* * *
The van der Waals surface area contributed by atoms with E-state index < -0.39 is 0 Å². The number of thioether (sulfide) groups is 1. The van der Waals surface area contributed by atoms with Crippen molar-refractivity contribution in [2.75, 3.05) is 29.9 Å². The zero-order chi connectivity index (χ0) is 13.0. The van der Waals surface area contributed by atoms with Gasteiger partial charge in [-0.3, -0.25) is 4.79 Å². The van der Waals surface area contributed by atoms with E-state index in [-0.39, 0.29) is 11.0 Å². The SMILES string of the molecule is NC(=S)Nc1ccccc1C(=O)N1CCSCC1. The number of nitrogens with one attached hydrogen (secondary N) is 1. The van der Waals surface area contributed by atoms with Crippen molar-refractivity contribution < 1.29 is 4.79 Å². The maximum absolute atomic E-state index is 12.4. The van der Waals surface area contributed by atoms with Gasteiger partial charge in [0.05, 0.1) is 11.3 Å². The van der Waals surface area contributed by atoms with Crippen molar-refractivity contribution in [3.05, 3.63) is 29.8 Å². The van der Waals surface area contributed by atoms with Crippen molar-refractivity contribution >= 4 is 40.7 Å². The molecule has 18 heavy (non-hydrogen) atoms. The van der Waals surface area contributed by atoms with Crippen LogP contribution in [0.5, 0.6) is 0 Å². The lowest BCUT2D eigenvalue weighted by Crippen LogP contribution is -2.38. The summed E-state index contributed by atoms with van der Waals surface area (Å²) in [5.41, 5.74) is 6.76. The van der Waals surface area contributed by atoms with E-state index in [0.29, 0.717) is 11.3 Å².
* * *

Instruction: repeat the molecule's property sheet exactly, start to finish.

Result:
The van der Waals surface area contributed by atoms with E-state index < -0.39 is 0 Å². The number of thioether (sulfide) groups is 1. The van der Waals surface area contributed by atoms with Crippen molar-refractivity contribution in [2.75, 3.05) is 29.9 Å². The zero-order chi connectivity index (χ0) is 13.0. The van der Waals surface area contributed by atoms with Gasteiger partial charge in [-0.3, -0.25) is 4.79 Å². The van der Waals surface area contributed by atoms with E-state index in [-0.39, 0.29) is 11.0 Å². The SMILES string of the molecule is NC(=S)Nc1ccccc1C(=O)N1CCSCC1. The number of nitrogens with one attached hydrogen (secondary N) is 1. The van der Waals surface area contributed by atoms with Crippen molar-refractivity contribution < 1.29 is 4.79 Å². The maximum absolute atomic E-state index is 12.4. The van der Waals surface area contributed by atoms with Gasteiger partial charge in [0.05, 0.1) is 11.3 Å². The van der Waals surface area contributed by atoms with Crippen molar-refractivity contribution in [3.05, 3.63) is 29.8 Å². The van der Waals surface area contributed by atoms with Crippen molar-refractivity contribution >= 4 is 40.7 Å². The molecule has 18 heavy (non-hydrogen) atoms. The van der Waals surface area contributed by atoms with Crippen LogP contribution in [0.5, 0.6) is 0 Å². The lowest BCUT2D eigenvalue weighted by Crippen LogP contribution is -2.38. The summed E-state index contributed by atoms with van der Waals surface area (Å²) in [5.41, 5.74) is 6.76. The van der Waals surface area contributed by atoms with E-state index in [0.29, 0.717) is 11.3 Å².